Black History Month Message from President McConnell

Instead of writing about one of the College’s Core Values this month in a separate post, I decided to write a long post with my reflections on Black History Month and thoughts on diversity at the College.

For centuries, American progress has run on an undercurrent of hope: hope for a better tomorrow, hope for a brighter future for the next generation, hope for equality, justice and inclusivity. Our country has always believed that brighter futures are ahead if we work for it, stand up against hate speech and actions and forge ahead with the fight for change even against the toughest resistance.

This month, we are reminded how far this country has come because of hope, tenacity and the courage of a multitude of people who never stopped fighting for what was right over many generations. It is through this continued progression that we have breathed new life into a founding principle of our democracy: that people have inalienable rights, including “Life, Liberty and the pursuit of Happiness.”

That being said, while we have bent the moral arc of the universe toward justice some, there is still so much more to be accomplished. The fight for equality and justice lives on, especially in a renewed push for opportunity: opportunity to be seen and respected for more than your race, gender or sexual orientation; opportunity to pursue a college education at an affordable cost; opportunity to be hired for roles and positions based on credentials and experience, not implicit bias; and opportunity to be recognized for your achievements in your field (Hollywood, take note).

At the College, we are a melting pot of various ideas and people. We are a diverse place where people explore concepts, ask questions and learn about others who are not like themselves. Our inner strength comes from our diversity and our inclusion to create breadth and richness. Our policy here is to respect differences and look for avenues to understand one another. Surely, we would have a boring place if all of us were the same. Inclusion and respect, coupled with politeness and civility, should be our norm. In an imperfect world, we will always have somebody, for whatever reason, do mean and senseless acts. But we can be a more perfect society when we condemn such behavior and harden our resolve to stand up to it.

The College is not a place to be discourteous or intolerant of others who think differently, love differently, worship differently, or talk differently. Instead, we are a place where different people, different thoughts, different appearances, different tastes, different religions and different ethnicities and nationalities come together to mutually pursue our goals of getting and providing an education. The commonality of our goals creates a plateau of civility, respect and association for all which should preserve and enhance our climate of understanding. Whether sexual orientation, religion, race, culture, gender or whatever makes us different, the tie that binds us is the charity of understanding we extend to one another to see in ourselves something similar as fellow members of the College of Charleston community. The spirit of the Cougars should not be seduced by prejudice, but strengthened by pride in an inclusive, caring campus.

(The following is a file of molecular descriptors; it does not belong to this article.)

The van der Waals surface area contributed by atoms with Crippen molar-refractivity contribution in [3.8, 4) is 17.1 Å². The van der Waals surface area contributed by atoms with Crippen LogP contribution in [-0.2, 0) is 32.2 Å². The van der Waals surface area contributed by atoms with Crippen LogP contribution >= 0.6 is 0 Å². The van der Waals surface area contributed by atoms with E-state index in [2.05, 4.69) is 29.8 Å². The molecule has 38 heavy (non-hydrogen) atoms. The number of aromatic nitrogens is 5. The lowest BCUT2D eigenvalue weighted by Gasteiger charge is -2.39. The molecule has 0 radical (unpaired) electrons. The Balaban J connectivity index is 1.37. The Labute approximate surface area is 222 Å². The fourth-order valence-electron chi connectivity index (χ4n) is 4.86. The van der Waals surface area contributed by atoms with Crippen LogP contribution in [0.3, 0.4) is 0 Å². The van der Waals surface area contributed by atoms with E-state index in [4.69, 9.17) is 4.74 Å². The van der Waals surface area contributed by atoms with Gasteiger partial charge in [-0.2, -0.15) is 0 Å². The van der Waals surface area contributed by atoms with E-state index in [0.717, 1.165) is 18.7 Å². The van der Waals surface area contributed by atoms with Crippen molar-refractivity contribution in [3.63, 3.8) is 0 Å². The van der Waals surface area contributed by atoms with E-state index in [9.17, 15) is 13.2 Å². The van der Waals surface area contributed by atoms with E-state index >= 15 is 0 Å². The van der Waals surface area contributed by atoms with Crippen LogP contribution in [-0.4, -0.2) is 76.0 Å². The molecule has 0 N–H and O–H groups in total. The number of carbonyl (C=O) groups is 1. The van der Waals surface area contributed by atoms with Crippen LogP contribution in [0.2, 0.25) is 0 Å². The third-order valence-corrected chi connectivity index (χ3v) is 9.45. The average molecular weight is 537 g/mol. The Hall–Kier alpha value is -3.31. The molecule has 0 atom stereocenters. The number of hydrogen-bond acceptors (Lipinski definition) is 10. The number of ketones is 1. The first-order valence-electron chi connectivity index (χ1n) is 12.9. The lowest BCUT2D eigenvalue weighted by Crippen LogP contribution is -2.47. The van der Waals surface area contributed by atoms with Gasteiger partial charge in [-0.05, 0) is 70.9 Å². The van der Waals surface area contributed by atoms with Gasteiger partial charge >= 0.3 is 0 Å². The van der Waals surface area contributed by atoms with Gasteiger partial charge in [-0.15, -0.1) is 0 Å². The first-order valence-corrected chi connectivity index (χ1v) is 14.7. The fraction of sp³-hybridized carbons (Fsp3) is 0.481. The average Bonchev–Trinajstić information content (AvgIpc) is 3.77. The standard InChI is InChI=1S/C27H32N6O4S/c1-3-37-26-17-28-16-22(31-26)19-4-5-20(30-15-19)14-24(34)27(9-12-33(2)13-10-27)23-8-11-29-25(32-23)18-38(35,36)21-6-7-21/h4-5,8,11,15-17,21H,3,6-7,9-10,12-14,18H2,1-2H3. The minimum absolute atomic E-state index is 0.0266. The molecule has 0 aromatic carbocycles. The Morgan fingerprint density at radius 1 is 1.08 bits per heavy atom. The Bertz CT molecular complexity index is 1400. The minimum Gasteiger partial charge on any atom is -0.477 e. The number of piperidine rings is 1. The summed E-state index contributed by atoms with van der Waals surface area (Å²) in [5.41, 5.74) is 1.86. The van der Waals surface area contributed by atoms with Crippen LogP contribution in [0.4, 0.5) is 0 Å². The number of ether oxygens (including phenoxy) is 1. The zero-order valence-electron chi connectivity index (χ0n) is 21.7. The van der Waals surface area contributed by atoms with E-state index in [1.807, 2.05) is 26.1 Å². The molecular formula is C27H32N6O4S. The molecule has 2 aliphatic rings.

I ask each of us to remember this every day. Stand up against discord and prejudice and stand up for mutual respect. We are here to build up one another – not to tear down. Join with the vast majority here who respect human dignity, the diversity of the individual and the inclusion of all in our environment by turning our backs on those who travel the road of anger, bigotry or hate.

Hope will always yield a stronger response than fear. It is one of our strongest emotions that can be triggered by a beautiful image, a stirring speech, a person or a movement. Case in point, this viral image of Clark Reynolds, shared nearly 30,000 times on Instagram, who gazes up at President Obama as he touches his cheek at a Black History Month event. When put to the test, I’ll always choose hope and optimism and the common ties that bind us together as one people of one world. Why? Because hope coupled together with empathy and perseverance have, and will continue, to help us build a better world for all people that is more warm, more welcoming, more diverse and more inclusive.